Summer Squash Salad with Lemon Curd and Citron Vinaigrette

Serves four

Ingredients for the lemon curd

  • 1/3 c fresh lemon juice
  • 3 large eggs
  • 2½ T sugar
  • 1 T thinly sliced lemongrass, tender inner bulb only
  • 2 t minced peeled fresh ginger
  • 4 T unsalted butter, cut into tablespoons and at room temperature
  • ½ T extra virgin olive oil
Ingredients for the lemon curd.
Ingredients for the lemon curd.

Directions for the lemon curd

  1. In a blender, combine lemon juice, eggs, sugar, lemongrass and ginger and blend until smooth. Strain the mixture through a fine sieve into a medium heatproof bowl, pressing on the solids.
  2. Place the bowl over, not in, a saucepan of barely simmering water. Cook the curd, whisking constantly until the curd is thick enough to coat the back of a spoon, 5-7 minutes.
  3. Remove the bowl from the heat and whisk the butter in until incorporated, then whisk in the olive oil. Press a sheet of plastic wrap on the surface of the curd and refrigerate until cold.

 

Ingredients for the zucchini-herb purée

  • 8 oz yellow squash, quartered lengthwise, seeded if necessary and cut into 3″ pieces
  • 5 oz zucchini, quartered lengthwise, seeded if necessary and cut into 3″ pieces
  • ½ c each, basil, parsley and dill
  • 2 T extra virgin olive oil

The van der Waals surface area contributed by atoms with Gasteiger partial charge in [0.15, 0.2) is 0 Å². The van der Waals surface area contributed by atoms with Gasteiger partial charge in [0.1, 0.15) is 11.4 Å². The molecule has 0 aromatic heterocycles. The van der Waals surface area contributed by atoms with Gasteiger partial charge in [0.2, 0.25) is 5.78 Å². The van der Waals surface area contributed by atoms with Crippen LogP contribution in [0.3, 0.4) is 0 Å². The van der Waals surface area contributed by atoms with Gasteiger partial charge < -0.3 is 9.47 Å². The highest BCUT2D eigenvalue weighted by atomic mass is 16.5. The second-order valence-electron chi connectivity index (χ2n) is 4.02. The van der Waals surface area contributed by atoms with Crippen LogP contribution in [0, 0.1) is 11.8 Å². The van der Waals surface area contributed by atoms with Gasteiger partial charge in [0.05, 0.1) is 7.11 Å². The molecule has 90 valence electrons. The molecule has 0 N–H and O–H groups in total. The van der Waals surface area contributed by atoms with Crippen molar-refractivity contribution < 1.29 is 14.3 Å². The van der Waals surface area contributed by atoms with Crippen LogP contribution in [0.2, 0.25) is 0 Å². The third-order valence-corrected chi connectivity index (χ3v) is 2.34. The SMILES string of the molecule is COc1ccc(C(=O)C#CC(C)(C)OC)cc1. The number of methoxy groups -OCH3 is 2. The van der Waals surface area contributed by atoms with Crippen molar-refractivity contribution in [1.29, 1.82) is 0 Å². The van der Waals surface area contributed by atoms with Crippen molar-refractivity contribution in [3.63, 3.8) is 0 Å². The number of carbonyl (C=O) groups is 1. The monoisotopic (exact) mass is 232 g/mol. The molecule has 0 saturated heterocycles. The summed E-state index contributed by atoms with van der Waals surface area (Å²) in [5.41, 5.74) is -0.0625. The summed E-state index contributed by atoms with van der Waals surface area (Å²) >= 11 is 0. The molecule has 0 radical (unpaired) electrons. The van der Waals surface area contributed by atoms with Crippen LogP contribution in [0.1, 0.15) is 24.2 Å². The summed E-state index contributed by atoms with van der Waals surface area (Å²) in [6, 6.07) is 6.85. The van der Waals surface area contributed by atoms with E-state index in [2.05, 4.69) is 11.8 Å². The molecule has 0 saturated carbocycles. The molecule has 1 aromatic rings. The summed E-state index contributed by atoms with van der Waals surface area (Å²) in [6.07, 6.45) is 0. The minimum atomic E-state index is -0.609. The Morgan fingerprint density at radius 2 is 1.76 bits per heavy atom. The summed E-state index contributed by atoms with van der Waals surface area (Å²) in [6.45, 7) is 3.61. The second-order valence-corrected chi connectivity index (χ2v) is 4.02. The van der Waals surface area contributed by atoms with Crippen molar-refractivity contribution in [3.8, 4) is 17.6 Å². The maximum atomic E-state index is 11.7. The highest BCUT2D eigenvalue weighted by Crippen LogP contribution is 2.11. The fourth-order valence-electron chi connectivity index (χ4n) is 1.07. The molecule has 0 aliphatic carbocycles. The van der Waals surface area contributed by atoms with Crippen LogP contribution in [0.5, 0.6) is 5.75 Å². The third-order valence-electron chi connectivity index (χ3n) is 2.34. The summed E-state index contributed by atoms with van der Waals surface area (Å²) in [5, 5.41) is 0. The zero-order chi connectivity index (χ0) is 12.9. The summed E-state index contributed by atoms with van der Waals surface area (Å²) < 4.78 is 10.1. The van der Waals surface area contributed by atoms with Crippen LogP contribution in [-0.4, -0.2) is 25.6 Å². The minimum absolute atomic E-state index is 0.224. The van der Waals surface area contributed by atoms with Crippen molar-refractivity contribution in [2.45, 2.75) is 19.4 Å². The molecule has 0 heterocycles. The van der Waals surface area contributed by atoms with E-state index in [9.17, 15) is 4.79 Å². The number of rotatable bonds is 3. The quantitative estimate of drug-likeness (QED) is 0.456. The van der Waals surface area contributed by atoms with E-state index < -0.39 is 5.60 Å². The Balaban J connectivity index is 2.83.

• Kosher salt
Ingredients for the zucchini herb puree.
Ingredients for the zucchini herb puree.

Directions for the zucchini herb purée

  1. In a medium saucepan of salted boiling water, blanch the squash and zucchini for 30 seconds; using a slotted spoon, transfer to an ice bath to cool completely. Blanch the herbs until wilted, about 30 seconds. Drain and transfer to an ice bath to cool. Drain the squash, zucchini and herbs; pat the squash and zucchini dry and squeeze excess water out of the herbs.
  2. Reserve the yellow squash in a small bowl. In a blender, purée the zucchini with the herbs and a half a cup of water until smooth. With the machine on, add the half cup of olive oil. Season to taste with salt.
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Didn’t need to seed these zucchini and yellow squash.
Plunge into ice water after blanching for thirty seconds.
Plunge into ice water after blanching for thirty seconds.
It brightens their color.
It brightens their color.
Squeeze the herbs dry .
Squeeze the herbs dry .
Ready to blend.
Ready to blend.
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The final product.

Ingredients for the vinaigrette

  • 2 T fresh lemon juice
  • 2 t white wine vinegar
  • 1 T chopped tarragon
  • ¼ t honey
  • ¼ c canola or grapeseed oil
  • 2 T extra-virgin olive oil
  • Kosher salt
Tarragon in the garden after the rain.
Tarragon in the garden after the rain.
Ingredients for the vinaigrette.
Ingredients for the vinaigrette.

Directions for the vinaigrette

  1. In a small bowl combine the lemon juice, vinegar, tarragon and honey. Gradually whisk in both of the oils until emulsified. Season the vinaigrette with salt.

Final assembly of the salad

  • 4 oz marinated sheep or goat’s milk cheese, cut into small chunks for serving
  • Small tarragon, dill, shiso, or other herb sprigs
  • Thinly sliced chilies
  • Puffed rice
  1. Spread a thin layer of the zucchini purée on 4 small plates. Dollop a few small teaspoons of the lemon curd on the puree. Toss the squash with 2 tablespoons of the vinaigrette and season with salt. Reserve remaining vinaigrette for another use. Arrange three pieces  of squash on each plate along with some of the marinated cheese. Garnish the salads with the herb sprigs, chilies and puffed rice.
I loved making puffed rice!